One hundred and nineteen days. That’s how long it’s been since we last had a taste of grand slam action. A lot has changed in that time, what with Serena’s pregnancy announcement, the emergence of Sasha Zverev, and Grigor Dimitrov disappearing off the face of the earth, to mention just a few.
As such we enter in a very odd position. On the women’s side, picking a favourite is like trying to predict the next character to die on Game of Thrones, while on the men’s, Rafael Nadal’s virtually-uncontested resurgence means we’re partying like it’s 2010 all over again. It’s both order and chaos – truly a strange time to be a tennis fan.
Nevertheless, the next two weeks promises to be filled with plenty of high-quality, sock-dirtying tennis action. Of course, ideally you’d park yourself on the couch for the entire duration, but we know that’s impossible, so check back here each day for three recommendations of matches worth making the time for.
Here’s the three to see for day 1:
Angelique Kerber (GER)  v Ekaterina Makarova (RUS) – 2nd on Philippe Chatrier
Having eschewed her 2016 strategy of “playing good tennis”, for her new one of “waiting for Serena to bugger off”, Angelique Kerber finds herself somehow the number one seed in Paris. As great as she was last season, her 2017 performance has been about as convincing as the peaceful intentions of North Korea’s nuclear programme. Lacking consistency from game-to-game, let alone match-to-match, she’s presented with an interesting test in Makarova, who while currently ranked 40 is no slouch, and knows how to beat Kerber, having done it three times before. It’s not perhaps the sternest test the world no. 1 could open with, but considering the current wacky world of women’s tennis and Kerber’s recent history, it’s the exact sort of match that could trip her up.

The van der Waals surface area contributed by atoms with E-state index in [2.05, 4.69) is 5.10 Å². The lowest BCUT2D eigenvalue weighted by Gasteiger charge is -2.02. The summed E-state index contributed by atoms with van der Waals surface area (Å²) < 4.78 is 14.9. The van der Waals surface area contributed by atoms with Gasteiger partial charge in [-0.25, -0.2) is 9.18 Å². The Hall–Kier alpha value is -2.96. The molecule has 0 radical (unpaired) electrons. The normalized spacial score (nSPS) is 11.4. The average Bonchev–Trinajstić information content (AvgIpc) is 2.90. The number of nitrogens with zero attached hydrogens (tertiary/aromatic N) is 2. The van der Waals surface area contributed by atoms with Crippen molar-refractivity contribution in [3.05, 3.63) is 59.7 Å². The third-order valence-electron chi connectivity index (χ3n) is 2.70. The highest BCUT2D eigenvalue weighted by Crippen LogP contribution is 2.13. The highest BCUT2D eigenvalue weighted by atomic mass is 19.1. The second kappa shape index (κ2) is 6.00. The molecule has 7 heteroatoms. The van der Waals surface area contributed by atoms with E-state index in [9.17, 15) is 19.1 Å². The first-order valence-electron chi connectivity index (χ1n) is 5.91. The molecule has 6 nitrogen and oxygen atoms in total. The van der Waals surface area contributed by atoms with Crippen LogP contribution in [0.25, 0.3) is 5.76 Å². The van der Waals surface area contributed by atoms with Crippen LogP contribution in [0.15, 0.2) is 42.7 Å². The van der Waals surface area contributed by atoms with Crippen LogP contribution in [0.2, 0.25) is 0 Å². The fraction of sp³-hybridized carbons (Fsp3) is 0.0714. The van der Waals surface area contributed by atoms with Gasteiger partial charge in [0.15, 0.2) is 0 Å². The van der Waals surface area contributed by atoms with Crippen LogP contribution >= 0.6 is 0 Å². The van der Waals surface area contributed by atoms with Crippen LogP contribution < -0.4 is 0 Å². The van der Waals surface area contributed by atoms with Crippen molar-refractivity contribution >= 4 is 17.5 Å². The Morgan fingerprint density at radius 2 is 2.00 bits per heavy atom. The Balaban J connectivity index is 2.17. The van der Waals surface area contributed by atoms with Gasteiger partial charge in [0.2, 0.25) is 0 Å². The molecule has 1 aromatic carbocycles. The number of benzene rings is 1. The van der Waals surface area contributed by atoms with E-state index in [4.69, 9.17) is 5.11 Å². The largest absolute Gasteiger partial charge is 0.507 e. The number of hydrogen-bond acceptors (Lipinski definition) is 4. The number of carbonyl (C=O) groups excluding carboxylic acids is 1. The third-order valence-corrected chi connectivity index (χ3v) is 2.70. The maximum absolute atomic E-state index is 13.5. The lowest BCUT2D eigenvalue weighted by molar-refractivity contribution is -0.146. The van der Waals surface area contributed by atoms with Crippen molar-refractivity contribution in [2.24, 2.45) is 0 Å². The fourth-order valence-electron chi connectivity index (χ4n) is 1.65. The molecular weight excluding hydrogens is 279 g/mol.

Christina McHale (USA) vs Svetlana Kuznetsova (RUS)  – 2nd on Suzanne Lenglen
If the Australian Open could take us back to 2008, why can’t the French take us back to 2009? The 8th seed in Paris, ’09 champ Kuznetsova has as good a chance of winning this tournament as anyone – assuming she gets through this first-round matchup, that is. McHale’s forehand is every bit the equal for Kuznetsova’s backhand, and while clay is easily her least favourite surface, her 2-1 head-to-head advantage has to give her some confidence. Kuznetsova has the manoeuvrability to weather the storm, and against McHale, she’s going to need it.
Dominic Thiem (AUT)  vs Bernard Tomic (AUS) – 3rd on Suzanne Lenglen
It’s funny to think just a few years ago, Bernard Tomic was the “next big thing” to hit the ATP tour, now he’s a warmup for Dominic Thiem. Having skipped the whole “building fundamentals” stage of his development, Tomic is essentially a problem waiting to be solved, with players of Thiem’s calibre usually adjusting to his bag of tricks in a set or two. With that in mind, the expectation is that Thiem walks through the Australian, the only real question being whether he grinds it out from the luxury boxes in the front row, or if he actually takes the opportunity to step into the court and put his arsenal of shots to good use. A popular dark horse pick this year, he’ll need to do both if he wants to live up to expectation.